“At Resolve, we don’t think the church is a building or an event, but a group of people following God and resolved to follow Jesus.”
May 5, 2019, 9 AM
This church meets in two spaces at the end of a strip mall, with one entrance for “Resolve kids” and one for every one else. They offer two services, and I show up for the early one. A man who appears to be a greeter says good morning to me, but doesn’t hand me a bulletin. So I proceed into the worship space, which is a dimly lit, carpeted room with a large wooden cross in the front. The five-member praise band stands just in front of the cross, about one step above the main floor. Two screens are anchored on the walls on each side of the stage area. The service starts promptly with the band leader making a few short announcements, saying the bulletins are new, so be sure to get one. This is when I go back to the entrance area and ask the same greeter for a bulletin. He points to the stack of papers lying on the table and tells me to grab one. I go back to stand in front of my padded chair, lined up in rows and columns, and begin singing with the congregation. Surprisingly, this group actually sings. The praise band doesn’t just hold a concert, which is a refreshing change. As we sing the songs, interspersed by the lead singer’s prayers and scripture readings, more and more people fill the room.
Close to one hundred people pack into the small space over the course of the next fifteen minutes. The singing, praying and scripture reading continues and we keep standing through it all. After thirty minutes of this, I feel certain that the praise leader is going to tell us to sit down for “Brother Dan’s” sermon. But no. The singing, praying and scriptures continue, and I feel a little guilty for looking at my phone to see what time it is. It’s been forty-five minutes.
I glance around the room and see some with raised hands and some wiping tears from their eyes. Obviously, this kind of worship is appealing to many. But I’m still waiting for permission to sit down. I was in the military. I know how to stand for long periods of time. But at the hour mark, I finally sit down. I saw a couple others sit too, so I guess it’s okay. Right about then, the praise band leader (still not sure if he’s the pastor or what) instructs the ushers to guide us by rows to come forward for communion.
When my row is signaled, I stand again and walk forward to receive communion. There has been absolutely no liturgy, no mention of the last supper, or that “Jesus broke the bread, gave it to His disciples and said, “take, eat this is my body given for you…” All I heard was a brief mention that Jesus told us to do this in remembrance of Him. And that communion is one of two ordinances he gave his disciples–the other being baptism. Well, I’m not sure how instructive this can be for those who are not familiar with the sacrament, what it commemorates and what it means when we partake of the “body and blood of Christ.” Regardless, I go forward with everyone else.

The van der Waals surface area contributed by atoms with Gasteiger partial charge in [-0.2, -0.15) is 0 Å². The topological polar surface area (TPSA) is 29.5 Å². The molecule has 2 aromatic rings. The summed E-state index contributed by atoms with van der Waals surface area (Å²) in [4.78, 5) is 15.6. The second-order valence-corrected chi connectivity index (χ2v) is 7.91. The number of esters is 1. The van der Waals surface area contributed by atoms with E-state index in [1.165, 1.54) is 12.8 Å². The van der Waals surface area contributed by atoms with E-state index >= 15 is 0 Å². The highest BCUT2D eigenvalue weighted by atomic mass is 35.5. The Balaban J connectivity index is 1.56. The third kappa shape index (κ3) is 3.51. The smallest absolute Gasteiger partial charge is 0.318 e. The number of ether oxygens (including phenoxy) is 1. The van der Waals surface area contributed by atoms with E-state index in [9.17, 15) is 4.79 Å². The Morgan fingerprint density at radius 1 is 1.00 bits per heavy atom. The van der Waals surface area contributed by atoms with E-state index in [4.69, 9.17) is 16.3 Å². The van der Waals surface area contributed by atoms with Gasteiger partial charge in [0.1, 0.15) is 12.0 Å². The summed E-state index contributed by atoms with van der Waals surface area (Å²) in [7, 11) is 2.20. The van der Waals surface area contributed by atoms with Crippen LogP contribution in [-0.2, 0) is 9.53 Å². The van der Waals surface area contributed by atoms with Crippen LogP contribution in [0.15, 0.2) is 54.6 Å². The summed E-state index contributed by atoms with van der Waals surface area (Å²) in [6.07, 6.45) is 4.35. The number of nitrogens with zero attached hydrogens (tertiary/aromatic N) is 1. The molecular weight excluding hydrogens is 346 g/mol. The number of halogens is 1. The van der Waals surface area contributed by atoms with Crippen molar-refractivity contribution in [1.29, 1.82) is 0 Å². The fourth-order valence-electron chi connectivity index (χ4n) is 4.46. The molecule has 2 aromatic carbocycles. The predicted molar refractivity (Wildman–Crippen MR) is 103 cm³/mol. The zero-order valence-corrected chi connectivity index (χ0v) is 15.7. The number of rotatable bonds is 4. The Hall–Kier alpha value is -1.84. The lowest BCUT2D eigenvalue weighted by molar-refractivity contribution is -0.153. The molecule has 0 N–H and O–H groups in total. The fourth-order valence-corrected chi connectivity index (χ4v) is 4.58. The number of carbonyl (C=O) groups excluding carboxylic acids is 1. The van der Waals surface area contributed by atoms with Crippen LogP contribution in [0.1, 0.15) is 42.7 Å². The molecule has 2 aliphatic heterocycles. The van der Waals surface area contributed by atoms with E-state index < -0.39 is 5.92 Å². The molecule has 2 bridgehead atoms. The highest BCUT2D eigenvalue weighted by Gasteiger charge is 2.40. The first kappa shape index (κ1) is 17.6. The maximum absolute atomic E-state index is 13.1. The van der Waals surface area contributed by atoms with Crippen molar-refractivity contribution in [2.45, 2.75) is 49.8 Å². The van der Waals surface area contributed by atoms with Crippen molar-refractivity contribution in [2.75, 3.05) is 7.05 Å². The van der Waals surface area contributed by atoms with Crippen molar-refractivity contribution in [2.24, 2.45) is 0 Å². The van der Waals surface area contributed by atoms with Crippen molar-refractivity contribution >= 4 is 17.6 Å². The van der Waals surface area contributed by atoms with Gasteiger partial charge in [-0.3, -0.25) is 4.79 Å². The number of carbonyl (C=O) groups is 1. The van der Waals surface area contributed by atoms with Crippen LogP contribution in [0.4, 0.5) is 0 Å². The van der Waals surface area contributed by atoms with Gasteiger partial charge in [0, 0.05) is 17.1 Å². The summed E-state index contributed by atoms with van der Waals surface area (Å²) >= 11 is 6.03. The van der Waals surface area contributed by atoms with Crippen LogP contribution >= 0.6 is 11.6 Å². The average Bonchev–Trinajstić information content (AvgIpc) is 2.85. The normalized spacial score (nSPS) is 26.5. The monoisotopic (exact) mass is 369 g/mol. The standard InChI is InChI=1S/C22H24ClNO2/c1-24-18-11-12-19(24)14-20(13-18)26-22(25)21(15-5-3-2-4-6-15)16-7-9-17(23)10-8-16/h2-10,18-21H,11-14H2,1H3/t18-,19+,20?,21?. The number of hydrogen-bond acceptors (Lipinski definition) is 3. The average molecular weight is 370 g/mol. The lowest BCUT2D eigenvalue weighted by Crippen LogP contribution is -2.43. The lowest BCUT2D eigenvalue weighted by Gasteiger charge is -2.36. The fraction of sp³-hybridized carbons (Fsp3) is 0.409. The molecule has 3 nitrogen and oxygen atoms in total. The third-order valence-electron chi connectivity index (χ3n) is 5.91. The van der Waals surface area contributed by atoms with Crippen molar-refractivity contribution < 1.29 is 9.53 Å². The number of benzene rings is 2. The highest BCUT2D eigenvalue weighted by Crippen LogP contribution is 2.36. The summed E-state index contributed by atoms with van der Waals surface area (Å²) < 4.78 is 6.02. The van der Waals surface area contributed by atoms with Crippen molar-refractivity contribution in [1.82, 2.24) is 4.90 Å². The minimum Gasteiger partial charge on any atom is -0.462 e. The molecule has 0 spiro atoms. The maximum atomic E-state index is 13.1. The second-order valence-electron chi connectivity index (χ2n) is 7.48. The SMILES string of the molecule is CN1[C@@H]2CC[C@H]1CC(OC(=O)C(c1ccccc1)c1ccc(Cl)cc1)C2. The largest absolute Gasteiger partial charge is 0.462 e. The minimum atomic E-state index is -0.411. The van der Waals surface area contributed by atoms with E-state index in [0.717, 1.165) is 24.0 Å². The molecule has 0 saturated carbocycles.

When I get to the front, I see a bistro sized table on the side of the room, carrying a couple bowls of bread pieces, one is gluten-free. There are two small chalices holding grape juice. I know what to do, but I wonder what someone unfamiliar with intinction would do. Anyway, I dip a piece of bread in the juice before eating it.
I return to the back of the worship space and continue walking out the main doors. It’s been seventy-five minutes since the service started and I can’t tell if the sermon is still coming. I’ve decided not to stay and find out.
Overall, I can see the appeal of this service. It seems to be effective for at least getting people in the door. It certainly became a crowded room, so something is working. However, I keep thinking about Paul’s words to the Corinthians that he had to feed them milk, instead of solid food, for they were not ready for it. Maybe this is the church where milk is served in gallons. Maybe later, the solid food will come.
Anyway, no one greeted me and there wasn’t a greeting time, unless it came after I left. No one asked me my name or even said hello. So, this church FAILED the WELCOME TEST.